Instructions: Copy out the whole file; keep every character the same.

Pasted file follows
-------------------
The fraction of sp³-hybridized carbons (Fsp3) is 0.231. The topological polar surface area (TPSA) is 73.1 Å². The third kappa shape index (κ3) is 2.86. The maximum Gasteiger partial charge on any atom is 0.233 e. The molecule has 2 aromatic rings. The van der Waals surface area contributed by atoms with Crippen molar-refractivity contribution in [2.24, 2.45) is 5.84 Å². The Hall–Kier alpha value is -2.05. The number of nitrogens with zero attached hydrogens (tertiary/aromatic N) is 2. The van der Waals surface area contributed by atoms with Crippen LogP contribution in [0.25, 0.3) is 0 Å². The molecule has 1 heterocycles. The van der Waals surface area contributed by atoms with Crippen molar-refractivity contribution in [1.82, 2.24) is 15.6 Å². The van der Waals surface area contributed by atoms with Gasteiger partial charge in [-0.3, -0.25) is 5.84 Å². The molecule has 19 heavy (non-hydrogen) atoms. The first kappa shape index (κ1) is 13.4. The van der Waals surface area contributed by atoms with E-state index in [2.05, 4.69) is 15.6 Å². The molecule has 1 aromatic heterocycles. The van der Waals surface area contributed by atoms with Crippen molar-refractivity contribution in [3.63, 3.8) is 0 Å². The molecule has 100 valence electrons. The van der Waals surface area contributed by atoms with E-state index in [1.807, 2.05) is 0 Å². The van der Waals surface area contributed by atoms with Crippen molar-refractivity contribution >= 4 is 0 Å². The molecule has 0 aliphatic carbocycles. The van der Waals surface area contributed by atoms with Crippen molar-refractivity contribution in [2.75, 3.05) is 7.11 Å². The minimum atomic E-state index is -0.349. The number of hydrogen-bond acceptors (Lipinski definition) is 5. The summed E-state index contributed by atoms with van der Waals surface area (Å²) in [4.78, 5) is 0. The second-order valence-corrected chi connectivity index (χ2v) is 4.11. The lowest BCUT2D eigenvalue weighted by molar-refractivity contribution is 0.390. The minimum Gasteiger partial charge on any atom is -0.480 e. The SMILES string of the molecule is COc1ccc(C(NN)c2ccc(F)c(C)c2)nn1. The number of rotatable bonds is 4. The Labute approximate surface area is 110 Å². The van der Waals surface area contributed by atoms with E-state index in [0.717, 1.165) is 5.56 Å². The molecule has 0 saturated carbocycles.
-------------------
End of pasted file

The fraction of sp³-hybridized carbons (Fsp3) is 0.231. The topological polar surface area (TPSA) is 73.1 Å². The third kappa shape index (κ3) is 2.86. The maximum Gasteiger partial charge on any atom is 0.233 e. The molecule has 2 aromatic rings. The van der Waals surface area contributed by atoms with Crippen molar-refractivity contribution in [2.24, 2.45) is 5.84 Å². The Hall–Kier alpha value is -2.05. The number of nitrogens with zero attached hydrogens (tertiary/aromatic N) is 2. The van der Waals surface area contributed by atoms with Crippen LogP contribution in [0.25, 0.3) is 0 Å². The molecule has 1 heterocycles. The van der Waals surface area contributed by atoms with Crippen molar-refractivity contribution in [1.82, 2.24) is 15.6 Å². The van der Waals surface area contributed by atoms with Gasteiger partial charge in [-0.3, -0.25) is 5.84 Å². The molecule has 19 heavy (non-hydrogen) atoms. The first kappa shape index (κ1) is 13.4. The van der Waals surface area contributed by atoms with E-state index in [2.05, 4.69) is 15.6 Å². The molecule has 1 aromatic heterocycles. The van der Waals surface area contributed by atoms with Crippen molar-refractivity contribution in [3.63, 3.8) is 0 Å². The molecule has 100 valence electrons. The van der Waals surface area contributed by atoms with E-state index in [1.807, 2.05) is 0 Å². The van der Waals surface area contributed by atoms with Crippen molar-refractivity contribution >= 4 is 0 Å². The molecule has 0 aliphatic carbocycles. The van der Waals surface area contributed by atoms with Crippen molar-refractivity contribution in [2.75, 3.05) is 7.11 Å². The minimum atomic E-state index is -0.349. The number of hydrogen-bond acceptors (Lipinski definition) is 5. The summed E-state index contributed by atoms with van der Waals surface area (Å²) in [4.78, 5) is 0. The second-order valence-corrected chi connectivity index (χ2v) is 4.11. The lowest BCUT2D eigenvalue weighted by molar-refractivity contribution is 0.390. The minimum Gasteiger partial charge on any atom is -0.480 e. The SMILES string of the molecule is COc1ccc(C(NN)c2ccc(F)c(C)c2)nn1. The number of rotatable bonds is 4. The Labute approximate surface area is 110 Å². The van der Waals surface area contributed by atoms with E-state index in [0.717, 1.165) is 5.56 Å². The molecule has 0 saturated carbocycles.